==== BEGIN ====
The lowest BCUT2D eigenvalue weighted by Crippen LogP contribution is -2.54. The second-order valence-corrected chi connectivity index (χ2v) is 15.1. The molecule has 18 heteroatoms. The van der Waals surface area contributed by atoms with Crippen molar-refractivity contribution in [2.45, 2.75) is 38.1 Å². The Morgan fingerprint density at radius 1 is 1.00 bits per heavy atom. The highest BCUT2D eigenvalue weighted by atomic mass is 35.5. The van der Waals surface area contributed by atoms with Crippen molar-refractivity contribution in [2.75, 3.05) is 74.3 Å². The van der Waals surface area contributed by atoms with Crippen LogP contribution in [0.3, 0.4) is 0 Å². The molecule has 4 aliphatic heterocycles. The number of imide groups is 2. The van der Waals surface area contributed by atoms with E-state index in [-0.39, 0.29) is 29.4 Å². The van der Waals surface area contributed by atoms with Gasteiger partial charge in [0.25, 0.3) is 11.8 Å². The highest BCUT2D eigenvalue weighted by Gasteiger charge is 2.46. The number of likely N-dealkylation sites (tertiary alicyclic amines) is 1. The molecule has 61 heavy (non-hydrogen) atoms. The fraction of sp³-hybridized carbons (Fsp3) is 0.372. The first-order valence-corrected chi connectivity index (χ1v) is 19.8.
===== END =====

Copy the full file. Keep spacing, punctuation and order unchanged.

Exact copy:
The lowest BCUT2D eigenvalue weighted by Crippen LogP contribution is -2.54. The second-order valence-corrected chi connectivity index (χ2v) is 15.1. The molecule has 18 heteroatoms. The van der Waals surface area contributed by atoms with Crippen molar-refractivity contribution in [2.45, 2.75) is 38.1 Å². The Morgan fingerprint density at radius 1 is 1.00 bits per heavy atom. The highest BCUT2D eigenvalue weighted by atomic mass is 35.5. The van der Waals surface area contributed by atoms with Crippen molar-refractivity contribution in [2.75, 3.05) is 74.3 Å². The van der Waals surface area contributed by atoms with Crippen LogP contribution in [0.3, 0.4) is 0 Å². The molecule has 4 aliphatic heterocycles. The number of imide groups is 2. The van der Waals surface area contributed by atoms with E-state index in [-0.39, 0.29) is 29.4 Å². The van der Waals surface area contributed by atoms with Gasteiger partial charge in [0.25, 0.3) is 11.8 Å². The highest BCUT2D eigenvalue weighted by Gasteiger charge is 2.46. The number of likely N-dealkylation sites (tertiary alicyclic amines) is 1. The molecule has 61 heavy (non-hydrogen) atoms. The fraction of sp³-hybridized carbons (Fsp3) is 0.372. The first-order valence-corrected chi connectivity index (χ1v) is 19.8.